By Hank Tester

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MIAMI (CBSMiami) – There was a steady stream northbound on the Turnpike all day and into the night Thursday.

“We are from key west. Came up from the bottom,” one person told CBS4’s Hank Tester.

The man said the drive was smooth, but he still wasn’t sure where he was going to stay.

That story not unusual among the thousands of South Floridians heading north just ahead of what the mayor of Miami Beach called “a nuclear hurricane.”

Florida Highway Patrol troopers and the Florida Department of Transportation personnel have kept the traffic flowing through the pumps at the Pompano service plaza along Florida’s Turnpike.

No gas cans were allowed to be filled there. Authorities said gas in the tank only, which helped keep the lanes moving.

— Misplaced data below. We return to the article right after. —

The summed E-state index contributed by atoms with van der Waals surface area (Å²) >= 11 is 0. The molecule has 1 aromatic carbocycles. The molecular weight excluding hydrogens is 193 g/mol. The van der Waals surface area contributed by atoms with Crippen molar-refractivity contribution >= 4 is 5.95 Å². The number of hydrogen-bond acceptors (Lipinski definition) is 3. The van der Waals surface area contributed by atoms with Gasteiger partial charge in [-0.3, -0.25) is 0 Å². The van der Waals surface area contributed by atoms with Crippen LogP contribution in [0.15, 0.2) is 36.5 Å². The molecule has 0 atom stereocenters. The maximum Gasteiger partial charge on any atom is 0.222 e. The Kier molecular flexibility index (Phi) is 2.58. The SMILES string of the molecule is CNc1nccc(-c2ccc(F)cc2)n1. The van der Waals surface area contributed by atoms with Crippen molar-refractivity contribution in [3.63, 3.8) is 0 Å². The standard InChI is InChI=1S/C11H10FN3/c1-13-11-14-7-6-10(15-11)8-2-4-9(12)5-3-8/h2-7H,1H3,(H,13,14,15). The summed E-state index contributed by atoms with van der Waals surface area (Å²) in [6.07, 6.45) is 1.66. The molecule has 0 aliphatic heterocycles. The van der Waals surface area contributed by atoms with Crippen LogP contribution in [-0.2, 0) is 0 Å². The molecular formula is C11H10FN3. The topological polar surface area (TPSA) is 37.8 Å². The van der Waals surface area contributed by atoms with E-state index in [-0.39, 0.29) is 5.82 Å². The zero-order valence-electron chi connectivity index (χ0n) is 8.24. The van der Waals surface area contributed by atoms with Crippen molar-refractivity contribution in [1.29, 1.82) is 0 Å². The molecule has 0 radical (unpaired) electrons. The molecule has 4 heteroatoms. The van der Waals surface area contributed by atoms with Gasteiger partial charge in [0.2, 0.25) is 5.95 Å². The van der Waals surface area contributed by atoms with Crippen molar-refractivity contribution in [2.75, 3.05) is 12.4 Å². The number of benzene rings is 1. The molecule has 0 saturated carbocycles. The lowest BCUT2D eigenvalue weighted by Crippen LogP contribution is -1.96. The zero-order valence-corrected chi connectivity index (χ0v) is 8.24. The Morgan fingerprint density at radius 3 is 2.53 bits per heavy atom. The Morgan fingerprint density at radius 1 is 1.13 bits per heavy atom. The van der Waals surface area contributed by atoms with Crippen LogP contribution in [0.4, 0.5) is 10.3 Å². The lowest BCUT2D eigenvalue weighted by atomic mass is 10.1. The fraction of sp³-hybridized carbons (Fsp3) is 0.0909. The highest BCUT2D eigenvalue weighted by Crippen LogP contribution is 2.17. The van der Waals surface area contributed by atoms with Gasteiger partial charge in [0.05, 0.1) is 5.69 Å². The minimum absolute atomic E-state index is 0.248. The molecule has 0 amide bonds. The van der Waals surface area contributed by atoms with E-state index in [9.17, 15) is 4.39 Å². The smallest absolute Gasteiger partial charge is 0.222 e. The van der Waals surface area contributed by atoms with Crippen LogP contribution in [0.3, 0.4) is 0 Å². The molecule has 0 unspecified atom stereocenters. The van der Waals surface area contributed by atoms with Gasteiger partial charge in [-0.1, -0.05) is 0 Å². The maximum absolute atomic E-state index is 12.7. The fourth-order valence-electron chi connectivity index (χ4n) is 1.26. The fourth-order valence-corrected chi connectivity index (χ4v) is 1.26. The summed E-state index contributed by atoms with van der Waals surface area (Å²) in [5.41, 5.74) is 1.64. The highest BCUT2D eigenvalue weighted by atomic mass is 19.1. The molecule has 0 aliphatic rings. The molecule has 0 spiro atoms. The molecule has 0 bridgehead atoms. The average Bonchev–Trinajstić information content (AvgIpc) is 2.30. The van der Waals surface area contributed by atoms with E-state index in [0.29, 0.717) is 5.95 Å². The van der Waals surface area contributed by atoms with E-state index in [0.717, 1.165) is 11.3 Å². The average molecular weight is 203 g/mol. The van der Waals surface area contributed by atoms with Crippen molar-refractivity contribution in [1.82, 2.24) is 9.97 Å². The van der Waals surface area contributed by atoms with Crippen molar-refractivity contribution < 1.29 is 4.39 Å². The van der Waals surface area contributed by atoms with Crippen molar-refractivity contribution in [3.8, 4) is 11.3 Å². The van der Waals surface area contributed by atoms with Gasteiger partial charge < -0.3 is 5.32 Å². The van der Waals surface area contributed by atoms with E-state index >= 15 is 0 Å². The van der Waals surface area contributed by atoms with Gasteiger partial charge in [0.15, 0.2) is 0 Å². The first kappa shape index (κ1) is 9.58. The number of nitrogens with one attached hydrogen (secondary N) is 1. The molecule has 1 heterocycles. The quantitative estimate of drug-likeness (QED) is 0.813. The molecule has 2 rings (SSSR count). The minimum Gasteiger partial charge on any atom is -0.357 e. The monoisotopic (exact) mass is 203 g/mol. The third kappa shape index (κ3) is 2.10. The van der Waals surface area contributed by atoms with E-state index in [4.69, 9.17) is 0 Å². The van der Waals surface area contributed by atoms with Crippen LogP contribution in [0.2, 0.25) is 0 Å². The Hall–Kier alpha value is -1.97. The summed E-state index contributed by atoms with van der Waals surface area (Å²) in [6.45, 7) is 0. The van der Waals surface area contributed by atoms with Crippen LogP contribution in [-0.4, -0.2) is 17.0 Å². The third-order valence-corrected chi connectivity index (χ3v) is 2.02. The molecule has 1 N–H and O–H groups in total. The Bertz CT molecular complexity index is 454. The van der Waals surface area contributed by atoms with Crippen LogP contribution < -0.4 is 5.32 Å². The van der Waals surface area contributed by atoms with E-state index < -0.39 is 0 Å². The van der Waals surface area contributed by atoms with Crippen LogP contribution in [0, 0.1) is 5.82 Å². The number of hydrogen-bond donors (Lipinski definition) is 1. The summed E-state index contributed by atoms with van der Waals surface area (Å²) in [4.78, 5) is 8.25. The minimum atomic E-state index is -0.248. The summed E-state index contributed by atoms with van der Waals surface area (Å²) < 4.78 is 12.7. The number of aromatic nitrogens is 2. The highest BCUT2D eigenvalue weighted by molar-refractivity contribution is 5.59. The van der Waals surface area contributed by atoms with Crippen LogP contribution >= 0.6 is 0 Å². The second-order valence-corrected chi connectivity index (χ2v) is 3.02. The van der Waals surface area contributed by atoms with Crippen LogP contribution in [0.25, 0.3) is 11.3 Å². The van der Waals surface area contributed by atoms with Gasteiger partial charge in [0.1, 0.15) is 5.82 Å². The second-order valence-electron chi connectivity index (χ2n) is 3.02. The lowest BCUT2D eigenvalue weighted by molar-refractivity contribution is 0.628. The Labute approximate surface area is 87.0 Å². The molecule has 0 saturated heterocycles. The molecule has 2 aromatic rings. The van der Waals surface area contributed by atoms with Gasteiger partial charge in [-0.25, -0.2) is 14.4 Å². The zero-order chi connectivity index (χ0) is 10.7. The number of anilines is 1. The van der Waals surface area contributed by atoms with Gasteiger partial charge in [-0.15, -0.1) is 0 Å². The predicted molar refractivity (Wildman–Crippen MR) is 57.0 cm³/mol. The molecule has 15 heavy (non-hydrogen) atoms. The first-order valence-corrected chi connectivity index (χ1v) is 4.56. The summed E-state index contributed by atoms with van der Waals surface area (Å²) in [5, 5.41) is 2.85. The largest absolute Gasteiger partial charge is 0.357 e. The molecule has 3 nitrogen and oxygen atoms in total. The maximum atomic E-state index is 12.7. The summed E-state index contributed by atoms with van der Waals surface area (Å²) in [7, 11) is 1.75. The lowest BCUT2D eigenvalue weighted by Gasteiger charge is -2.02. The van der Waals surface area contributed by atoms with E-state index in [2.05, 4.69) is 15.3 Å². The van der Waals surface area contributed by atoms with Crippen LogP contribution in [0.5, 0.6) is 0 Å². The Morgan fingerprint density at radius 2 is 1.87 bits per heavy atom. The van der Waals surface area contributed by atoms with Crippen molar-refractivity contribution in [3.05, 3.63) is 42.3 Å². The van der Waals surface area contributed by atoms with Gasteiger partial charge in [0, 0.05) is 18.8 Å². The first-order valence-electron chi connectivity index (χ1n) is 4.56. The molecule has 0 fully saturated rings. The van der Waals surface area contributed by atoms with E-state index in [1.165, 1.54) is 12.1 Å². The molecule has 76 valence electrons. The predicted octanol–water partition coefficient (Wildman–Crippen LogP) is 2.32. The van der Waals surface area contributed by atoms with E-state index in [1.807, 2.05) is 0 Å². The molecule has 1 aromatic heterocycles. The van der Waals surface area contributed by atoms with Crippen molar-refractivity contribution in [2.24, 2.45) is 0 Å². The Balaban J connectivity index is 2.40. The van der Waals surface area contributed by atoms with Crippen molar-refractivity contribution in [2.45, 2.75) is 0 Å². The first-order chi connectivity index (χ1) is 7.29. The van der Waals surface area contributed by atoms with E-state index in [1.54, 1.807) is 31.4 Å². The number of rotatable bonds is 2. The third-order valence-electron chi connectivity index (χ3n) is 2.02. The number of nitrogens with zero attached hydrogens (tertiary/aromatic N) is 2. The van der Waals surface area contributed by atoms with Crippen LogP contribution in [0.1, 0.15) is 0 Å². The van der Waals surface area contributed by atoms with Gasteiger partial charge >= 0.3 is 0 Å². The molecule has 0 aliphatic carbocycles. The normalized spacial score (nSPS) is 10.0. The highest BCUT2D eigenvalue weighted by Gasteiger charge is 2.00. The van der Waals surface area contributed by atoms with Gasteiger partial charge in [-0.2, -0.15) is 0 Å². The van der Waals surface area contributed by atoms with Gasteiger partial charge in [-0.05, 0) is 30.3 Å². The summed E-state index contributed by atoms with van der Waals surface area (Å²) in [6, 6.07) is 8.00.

More than a few people told Tester they heard the dire warnings and the mayors saying get out.

“It is the safest thing to do, because we gonna be safe,” said Jesus.

The trip north wasn’t easy in plenty of spots. All the lanes heading up on the Turnpike near Leesberg, Florida were jam packed, bumper to bumper, for hours.

The drive to Orlando turned into a six or seven hour trip.

And gas was an issue further north, where it wasn’t as highly organized as the Pompano service plaza operation.

People like Rick Ellick wanted to get as far away as possible.

“I am going to Sandusky, Ohio,” said Rick Ellick.

That’s kind of the story from nearly all the commuters Thursday night.

Many remember Hurricane Andrew and they don’t want to be in on the encore.

“We got elderly people here, got animals and the wind is going to be very bad where we live,” said JAMES SAUREZ, who is heading to Jersey.